Low Friction Coating

In the world of medicine the need for a low friction coating that is both extremely slippery and biocompatible has led to the use of fluoropolymers such PTFE. When compared to other plastics the fluoropolymers exhibit far more lubricity and have been shown to offer the most with a coefficient of friction (CoF) of only 0.1, the next nearest in the list is fluorinated ethylene propylene (FEP) with a rating of 0.2.Fluoropolymers have been shown to be excellent for medical use as they are exceptionally biocompatible and have been used successfully for a very long period of time as a low friction coating. All medical grade fluoropolymers must meet the standards established under USP Class VI and ISO 10993 testing standards. The specialized properties of these fluoropolymers have led to the development of a multitude of next-generation medical devices.

Continued development of these polymers has led to the development of next level catheters such as those used in neurological surgeries and in the creation of many other new and innovative medical devices. For example coating the inside of a guiding catheter with PTFE that is used to place stents into the proper location is made much easier since it has the lowest coefficient of friction of any fluoropolymer currently available.  During the construction of the guiding catheter a low friction coating of PTFE is layered onto the outer diameter of the tube. Thus when the stent is in place the catheter can easily be removed. This task is so critical that FEP is not slippery enough to be used successfully. So the question most people ask about a substance that is so slippery that nothing will stick to it is" How does it stick to anything"?  In essence it does not actually stick to anything it is bonded to another material by a process of etching or chemical bonding. In the process of making a thin walled tube a fraction of the fluorine atoms are removed from the surface of the tube and materials that are more amenable to adhesion to another surface. This is how the low friction coating on the inside of the guiding catheter is applied to allow the stent to be placed in the proper location. In many cases the tubing being used must not only have a low friction coating that allows it to be slid place but then the tubing must be able to be removed by tearing it apart leaving the primary device in place.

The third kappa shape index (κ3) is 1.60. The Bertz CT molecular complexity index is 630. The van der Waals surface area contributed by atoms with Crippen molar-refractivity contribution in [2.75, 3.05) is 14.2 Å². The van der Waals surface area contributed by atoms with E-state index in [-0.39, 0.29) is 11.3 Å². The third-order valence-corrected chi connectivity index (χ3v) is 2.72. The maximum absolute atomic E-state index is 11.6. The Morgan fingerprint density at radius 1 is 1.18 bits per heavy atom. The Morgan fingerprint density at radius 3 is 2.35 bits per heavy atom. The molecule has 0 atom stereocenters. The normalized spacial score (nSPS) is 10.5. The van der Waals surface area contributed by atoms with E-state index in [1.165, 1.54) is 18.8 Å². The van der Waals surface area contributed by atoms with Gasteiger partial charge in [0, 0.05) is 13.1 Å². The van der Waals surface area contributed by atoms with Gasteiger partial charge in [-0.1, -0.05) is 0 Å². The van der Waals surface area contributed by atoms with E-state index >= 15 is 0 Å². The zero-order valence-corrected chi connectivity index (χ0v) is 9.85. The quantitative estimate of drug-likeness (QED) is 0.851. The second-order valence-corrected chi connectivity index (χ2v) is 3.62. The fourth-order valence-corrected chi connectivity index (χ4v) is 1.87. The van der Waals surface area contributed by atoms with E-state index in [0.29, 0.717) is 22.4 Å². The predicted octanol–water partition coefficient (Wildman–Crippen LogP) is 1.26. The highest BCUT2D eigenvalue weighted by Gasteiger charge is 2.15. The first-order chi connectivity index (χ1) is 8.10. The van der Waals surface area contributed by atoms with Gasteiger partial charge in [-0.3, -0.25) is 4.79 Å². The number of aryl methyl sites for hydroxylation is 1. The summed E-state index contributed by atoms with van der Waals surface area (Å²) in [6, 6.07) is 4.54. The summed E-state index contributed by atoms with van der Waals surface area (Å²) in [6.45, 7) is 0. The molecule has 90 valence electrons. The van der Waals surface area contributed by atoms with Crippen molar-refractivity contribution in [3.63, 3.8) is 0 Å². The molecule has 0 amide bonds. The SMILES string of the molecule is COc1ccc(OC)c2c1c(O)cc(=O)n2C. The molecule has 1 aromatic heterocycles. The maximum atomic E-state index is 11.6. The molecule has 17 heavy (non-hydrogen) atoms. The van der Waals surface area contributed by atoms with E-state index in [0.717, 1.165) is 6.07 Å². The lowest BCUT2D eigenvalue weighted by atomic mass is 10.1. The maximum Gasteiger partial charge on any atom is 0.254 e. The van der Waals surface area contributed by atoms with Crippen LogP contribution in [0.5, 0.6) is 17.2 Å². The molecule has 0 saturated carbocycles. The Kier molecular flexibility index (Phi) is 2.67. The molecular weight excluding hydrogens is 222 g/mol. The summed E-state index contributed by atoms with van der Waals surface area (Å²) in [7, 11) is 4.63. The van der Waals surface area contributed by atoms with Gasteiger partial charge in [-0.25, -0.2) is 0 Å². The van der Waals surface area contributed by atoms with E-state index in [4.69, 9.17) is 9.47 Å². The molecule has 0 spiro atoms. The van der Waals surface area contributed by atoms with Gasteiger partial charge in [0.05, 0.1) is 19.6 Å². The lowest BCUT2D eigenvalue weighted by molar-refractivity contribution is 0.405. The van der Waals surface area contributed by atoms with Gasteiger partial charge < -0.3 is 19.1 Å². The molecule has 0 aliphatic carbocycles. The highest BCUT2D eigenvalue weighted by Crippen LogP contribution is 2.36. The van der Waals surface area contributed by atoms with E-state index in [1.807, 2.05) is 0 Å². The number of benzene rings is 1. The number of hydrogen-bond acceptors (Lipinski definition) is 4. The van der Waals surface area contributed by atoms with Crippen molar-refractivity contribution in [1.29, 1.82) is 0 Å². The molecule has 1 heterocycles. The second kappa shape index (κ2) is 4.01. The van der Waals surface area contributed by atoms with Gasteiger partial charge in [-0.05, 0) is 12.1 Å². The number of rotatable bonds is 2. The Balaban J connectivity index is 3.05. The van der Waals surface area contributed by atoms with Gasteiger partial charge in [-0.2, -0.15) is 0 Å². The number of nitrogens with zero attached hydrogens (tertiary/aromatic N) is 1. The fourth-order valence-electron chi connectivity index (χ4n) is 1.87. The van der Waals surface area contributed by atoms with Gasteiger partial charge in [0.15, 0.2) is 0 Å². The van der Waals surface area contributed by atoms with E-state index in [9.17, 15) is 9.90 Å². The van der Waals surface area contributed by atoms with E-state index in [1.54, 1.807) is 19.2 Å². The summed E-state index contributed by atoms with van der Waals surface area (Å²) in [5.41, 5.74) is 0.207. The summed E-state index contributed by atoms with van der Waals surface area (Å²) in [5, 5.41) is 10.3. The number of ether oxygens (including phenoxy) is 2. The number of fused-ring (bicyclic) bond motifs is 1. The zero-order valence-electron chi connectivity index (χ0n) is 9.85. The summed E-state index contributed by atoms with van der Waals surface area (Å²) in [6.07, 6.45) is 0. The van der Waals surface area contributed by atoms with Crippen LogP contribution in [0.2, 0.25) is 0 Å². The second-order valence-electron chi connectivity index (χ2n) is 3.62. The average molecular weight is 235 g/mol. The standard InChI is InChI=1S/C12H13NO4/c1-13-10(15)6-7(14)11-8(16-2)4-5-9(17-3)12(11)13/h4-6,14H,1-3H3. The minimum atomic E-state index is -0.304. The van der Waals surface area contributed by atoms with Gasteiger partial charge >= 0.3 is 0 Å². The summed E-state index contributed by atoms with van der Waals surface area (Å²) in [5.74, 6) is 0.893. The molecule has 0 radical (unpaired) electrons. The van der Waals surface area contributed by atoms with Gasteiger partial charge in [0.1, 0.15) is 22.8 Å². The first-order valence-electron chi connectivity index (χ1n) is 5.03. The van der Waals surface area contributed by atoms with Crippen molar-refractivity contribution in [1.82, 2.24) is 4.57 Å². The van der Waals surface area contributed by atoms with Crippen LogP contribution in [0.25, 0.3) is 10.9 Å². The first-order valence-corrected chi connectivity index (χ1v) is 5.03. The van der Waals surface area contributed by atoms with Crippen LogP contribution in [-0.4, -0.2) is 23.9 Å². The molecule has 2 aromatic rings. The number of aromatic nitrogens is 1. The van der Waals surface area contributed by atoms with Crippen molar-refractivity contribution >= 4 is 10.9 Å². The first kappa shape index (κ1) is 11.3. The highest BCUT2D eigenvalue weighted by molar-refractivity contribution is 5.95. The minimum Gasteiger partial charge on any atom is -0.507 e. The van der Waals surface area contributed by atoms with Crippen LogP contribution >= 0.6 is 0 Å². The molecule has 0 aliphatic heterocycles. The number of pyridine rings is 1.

This process known as a PTFE Inducer was invented in the 70s by Cook Inc. and uses a process that aligns the grain of the PTFE in the tube longitudinally and then the tube is scored along both sides. This is similar to the way many plastic food packages are made with an easy rip opening. When the device is in place the surgeon can then rip the tubing apart leaving the device in place with minimal invasive procedures needed. With ten years in the business of creating and applying coatings for the medical world Surface Solutions Group can provide you with a broad array of coatings. From low friction coatings to antimicrobial coatings, many of their coatings include the features of both in the same layer.  All coatings are applied in their state of the art sterile facility and their engineering department has the skill and knowledge to help you with any of your coating needs.
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